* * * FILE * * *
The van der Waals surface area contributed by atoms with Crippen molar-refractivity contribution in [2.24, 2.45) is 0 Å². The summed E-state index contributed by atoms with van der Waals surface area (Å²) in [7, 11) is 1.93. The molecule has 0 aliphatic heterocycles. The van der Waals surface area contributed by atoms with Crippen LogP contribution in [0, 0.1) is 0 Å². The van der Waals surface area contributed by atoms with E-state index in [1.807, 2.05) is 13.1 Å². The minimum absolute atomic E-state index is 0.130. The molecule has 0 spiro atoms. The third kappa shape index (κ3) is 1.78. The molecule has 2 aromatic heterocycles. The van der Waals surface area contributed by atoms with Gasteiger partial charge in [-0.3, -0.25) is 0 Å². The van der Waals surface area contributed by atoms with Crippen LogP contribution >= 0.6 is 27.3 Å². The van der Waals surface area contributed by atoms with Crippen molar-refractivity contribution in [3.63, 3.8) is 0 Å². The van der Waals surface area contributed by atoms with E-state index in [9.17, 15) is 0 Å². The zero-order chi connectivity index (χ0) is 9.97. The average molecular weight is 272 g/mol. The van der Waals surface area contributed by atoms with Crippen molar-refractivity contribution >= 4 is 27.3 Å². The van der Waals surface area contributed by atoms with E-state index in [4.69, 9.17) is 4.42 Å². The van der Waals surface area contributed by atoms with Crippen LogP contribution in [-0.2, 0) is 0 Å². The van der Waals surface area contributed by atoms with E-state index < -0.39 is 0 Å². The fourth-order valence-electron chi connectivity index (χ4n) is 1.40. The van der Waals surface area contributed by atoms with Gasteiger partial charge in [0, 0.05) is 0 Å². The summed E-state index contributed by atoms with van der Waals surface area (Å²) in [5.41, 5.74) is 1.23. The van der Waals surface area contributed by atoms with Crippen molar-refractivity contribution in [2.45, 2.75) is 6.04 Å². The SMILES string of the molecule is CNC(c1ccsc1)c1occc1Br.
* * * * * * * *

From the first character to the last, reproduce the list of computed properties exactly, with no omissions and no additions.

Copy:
The van der Waals surface area contributed by atoms with Crippen molar-refractivity contribution in [2.24, 2.45) is 0 Å². The summed E-state index contributed by atoms with van der Waals surface area (Å²) in [7, 11) is 1.93. The molecule has 0 aliphatic heterocycles. The van der Waals surface area contributed by atoms with Crippen LogP contribution in [0, 0.1) is 0 Å². The van der Waals surface area contributed by atoms with E-state index in [1.807, 2.05) is 13.1 Å². The minimum absolute atomic E-state index is 0.130. The molecule has 0 spiro atoms. The third kappa shape index (κ3) is 1.78. The molecule has 2 aromatic heterocycles. The van der Waals surface area contributed by atoms with Gasteiger partial charge in [-0.3, -0.25) is 0 Å². The van der Waals surface area contributed by atoms with Crippen LogP contribution >= 0.6 is 27.3 Å². The van der Waals surface area contributed by atoms with Crippen molar-refractivity contribution in [3.63, 3.8) is 0 Å². The van der Waals surface area contributed by atoms with E-state index in [9.17, 15) is 0 Å². The zero-order chi connectivity index (χ0) is 9.97. The average molecular weight is 272 g/mol. The van der Waals surface area contributed by atoms with Crippen molar-refractivity contribution >= 4 is 27.3 Å². The van der Waals surface area contributed by atoms with E-state index in [4.69, 9.17) is 4.42 Å². The van der Waals surface area contributed by atoms with Crippen LogP contribution in [-0.2, 0) is 0 Å². The van der Waals surface area contributed by atoms with E-state index < -0.39 is 0 Å². The fourth-order valence-electron chi connectivity index (χ4n) is 1.40. The van der Waals surface area contributed by atoms with Gasteiger partial charge in [0, 0.05) is 0 Å². The summed E-state index contributed by atoms with van der Waals surface area (Å²) in [5.41, 5.74) is 1.23. The van der Waals surface area contributed by atoms with Crippen molar-refractivity contribution in [2.45, 2.75) is 6.04 Å². The SMILES string of the molecule is CNC(c1ccsc1)c1occc1Br.